Looking back at the crisis of 2002, we can see that Robinson is no stranger to the suspension of the devolved institution and in fact the DUP, led by Ian Paisley, benefited hugely from it. Robinson was one of two members pulled out of the assembly at Stormont in a move which later saw the then Northern Ireland secretary, John Reid, and British Prime Minister, Tony Blair, agree to suspend devolved powers. Here, Sinn Féin were once again, rightly or wrongly, the target of accusations of facilitating the existence of the IRA as well as spying on the assembly. These accusations could not be followed up with sufficient evidence.
Nevertheless, the gains made by the DUP in 2002 must only be attributed to the resulting public distrust of republican parties caused by the crisis. Sarah Left, writing for the Guardian Newspaper during the 2002 political crisis in Stormont expressed worries that the assembly could not continue in its existing form if accusations levied against Sinn Fein such as ‘party members at Stormont were spying for the IRA’. These are not all too different accusations to the ones faced now and, as in 2002, whether the accusations are true or false, the republican parties are only facing bad press which is disastrous for public relations.
There has been much speculation as to whether or not this could bring an end to the successful peace process which has been ongoing over the past 17 years. It is probably too early to suggest that this could reignite the conflict which dominated much of the twentieth century though to reject this offhand would be naive. The crisis is a situation which has a plethora of possible outcomes ranging from the amicable to the disastrous, and to suggest which one of them is more probable would be mere speculation.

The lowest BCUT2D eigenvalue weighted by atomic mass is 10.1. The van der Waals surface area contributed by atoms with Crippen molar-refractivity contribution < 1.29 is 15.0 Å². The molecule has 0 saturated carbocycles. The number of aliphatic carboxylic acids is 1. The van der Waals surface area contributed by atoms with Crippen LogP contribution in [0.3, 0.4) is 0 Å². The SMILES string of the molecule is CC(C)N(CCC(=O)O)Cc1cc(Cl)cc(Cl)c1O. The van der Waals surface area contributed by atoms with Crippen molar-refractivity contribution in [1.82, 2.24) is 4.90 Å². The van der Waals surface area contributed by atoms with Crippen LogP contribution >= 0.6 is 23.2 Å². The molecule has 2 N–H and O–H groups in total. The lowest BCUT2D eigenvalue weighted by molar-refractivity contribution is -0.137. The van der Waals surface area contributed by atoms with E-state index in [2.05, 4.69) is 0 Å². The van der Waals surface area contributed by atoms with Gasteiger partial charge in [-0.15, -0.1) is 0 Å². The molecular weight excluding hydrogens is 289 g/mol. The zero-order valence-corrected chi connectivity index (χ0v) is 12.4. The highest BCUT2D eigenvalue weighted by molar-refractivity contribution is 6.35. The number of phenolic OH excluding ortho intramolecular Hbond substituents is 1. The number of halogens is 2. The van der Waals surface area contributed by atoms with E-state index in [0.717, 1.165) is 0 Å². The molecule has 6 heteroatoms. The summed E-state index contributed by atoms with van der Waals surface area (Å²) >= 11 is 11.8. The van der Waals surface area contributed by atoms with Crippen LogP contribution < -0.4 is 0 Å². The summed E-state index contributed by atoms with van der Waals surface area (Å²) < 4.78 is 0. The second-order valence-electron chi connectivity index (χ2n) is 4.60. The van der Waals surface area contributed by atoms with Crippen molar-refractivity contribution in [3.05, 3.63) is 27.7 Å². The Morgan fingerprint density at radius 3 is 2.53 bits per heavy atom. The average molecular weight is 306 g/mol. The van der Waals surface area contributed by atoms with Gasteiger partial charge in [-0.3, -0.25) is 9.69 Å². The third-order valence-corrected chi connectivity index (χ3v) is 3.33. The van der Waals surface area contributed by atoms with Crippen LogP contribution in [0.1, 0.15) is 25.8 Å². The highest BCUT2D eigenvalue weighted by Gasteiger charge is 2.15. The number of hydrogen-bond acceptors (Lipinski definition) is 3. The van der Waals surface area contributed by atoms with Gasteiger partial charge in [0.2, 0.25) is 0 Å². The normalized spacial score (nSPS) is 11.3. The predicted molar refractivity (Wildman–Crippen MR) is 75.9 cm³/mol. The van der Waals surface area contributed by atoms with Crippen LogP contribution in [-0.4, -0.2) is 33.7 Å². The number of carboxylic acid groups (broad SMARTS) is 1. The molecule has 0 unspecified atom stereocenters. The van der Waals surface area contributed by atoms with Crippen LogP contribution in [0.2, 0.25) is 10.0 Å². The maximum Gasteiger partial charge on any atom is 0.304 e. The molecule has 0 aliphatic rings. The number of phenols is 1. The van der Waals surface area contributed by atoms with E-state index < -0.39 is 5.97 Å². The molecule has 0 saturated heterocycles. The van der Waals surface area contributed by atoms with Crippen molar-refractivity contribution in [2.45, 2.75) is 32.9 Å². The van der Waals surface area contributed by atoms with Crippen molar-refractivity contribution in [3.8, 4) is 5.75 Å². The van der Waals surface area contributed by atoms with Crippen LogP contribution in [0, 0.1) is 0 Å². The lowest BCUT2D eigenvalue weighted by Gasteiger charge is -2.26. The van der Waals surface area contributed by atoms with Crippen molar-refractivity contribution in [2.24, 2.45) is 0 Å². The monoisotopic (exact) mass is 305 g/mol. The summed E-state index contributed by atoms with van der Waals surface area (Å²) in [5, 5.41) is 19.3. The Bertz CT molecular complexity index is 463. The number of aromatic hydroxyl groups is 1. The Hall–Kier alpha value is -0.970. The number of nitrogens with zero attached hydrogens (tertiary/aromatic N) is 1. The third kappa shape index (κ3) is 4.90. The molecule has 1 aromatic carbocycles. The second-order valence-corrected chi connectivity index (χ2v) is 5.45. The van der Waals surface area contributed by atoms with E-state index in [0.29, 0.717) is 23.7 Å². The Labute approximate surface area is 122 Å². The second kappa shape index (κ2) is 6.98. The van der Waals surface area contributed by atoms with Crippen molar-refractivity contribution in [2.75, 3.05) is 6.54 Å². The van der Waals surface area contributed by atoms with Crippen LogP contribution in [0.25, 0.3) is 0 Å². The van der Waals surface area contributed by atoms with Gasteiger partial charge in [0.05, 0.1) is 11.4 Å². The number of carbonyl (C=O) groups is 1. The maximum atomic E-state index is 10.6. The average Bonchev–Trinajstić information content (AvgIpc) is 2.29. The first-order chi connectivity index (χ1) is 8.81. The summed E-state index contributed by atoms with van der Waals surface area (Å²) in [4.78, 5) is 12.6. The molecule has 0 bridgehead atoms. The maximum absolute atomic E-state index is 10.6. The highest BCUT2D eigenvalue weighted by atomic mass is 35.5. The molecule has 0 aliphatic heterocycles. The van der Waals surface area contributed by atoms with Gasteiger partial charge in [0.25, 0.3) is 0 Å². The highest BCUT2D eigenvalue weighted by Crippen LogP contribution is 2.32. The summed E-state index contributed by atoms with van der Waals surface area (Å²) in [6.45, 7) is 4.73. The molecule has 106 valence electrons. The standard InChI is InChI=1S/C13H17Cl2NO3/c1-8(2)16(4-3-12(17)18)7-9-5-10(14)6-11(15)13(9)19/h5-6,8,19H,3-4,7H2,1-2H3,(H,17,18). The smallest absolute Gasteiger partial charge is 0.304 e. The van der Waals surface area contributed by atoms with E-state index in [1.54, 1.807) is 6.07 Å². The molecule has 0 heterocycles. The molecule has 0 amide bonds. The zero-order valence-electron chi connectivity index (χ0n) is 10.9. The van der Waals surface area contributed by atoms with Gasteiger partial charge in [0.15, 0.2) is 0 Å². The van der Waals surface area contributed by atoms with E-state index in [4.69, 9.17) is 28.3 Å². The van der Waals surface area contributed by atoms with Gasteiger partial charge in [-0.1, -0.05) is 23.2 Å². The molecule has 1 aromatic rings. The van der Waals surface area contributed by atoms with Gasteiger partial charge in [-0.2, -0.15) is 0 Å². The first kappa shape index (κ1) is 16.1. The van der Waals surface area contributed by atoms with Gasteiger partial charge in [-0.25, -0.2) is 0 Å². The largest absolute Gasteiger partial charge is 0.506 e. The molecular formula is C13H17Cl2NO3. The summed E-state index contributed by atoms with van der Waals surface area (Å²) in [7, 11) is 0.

Irrespective of the outcome, I am finding it difficult to sympathise at all with DUP throughout this process. Even aside from Foster’s questionable handling of her new role as acting first minister, Robinson has, at least temporarily, rendered the devolved institution at Stormont near useless; perhaps in an intentional move to force Cameron’s hand to reinstate rule from Westminster. Further, Robinson’s assessment of an IRA threat was based on the very tenuous link of Bobby Storey who, after his questioning, is suing for unlawful arrest after little to no evidence was presented for his involvement. If you are even more cynical, you could argue that the DUP are blowing this out of all proportion to for their own political gain, much akin to the outcome after the crisis of 2002. This is a view which is not unreasonable to take, though it will have to be seen what happens and as it stands, Cameron and Theresa Villiers, Secretary for Northern Ireland, are urging for the republican and unionist parties in Northern Ireland to come to an agreement as soon as possible.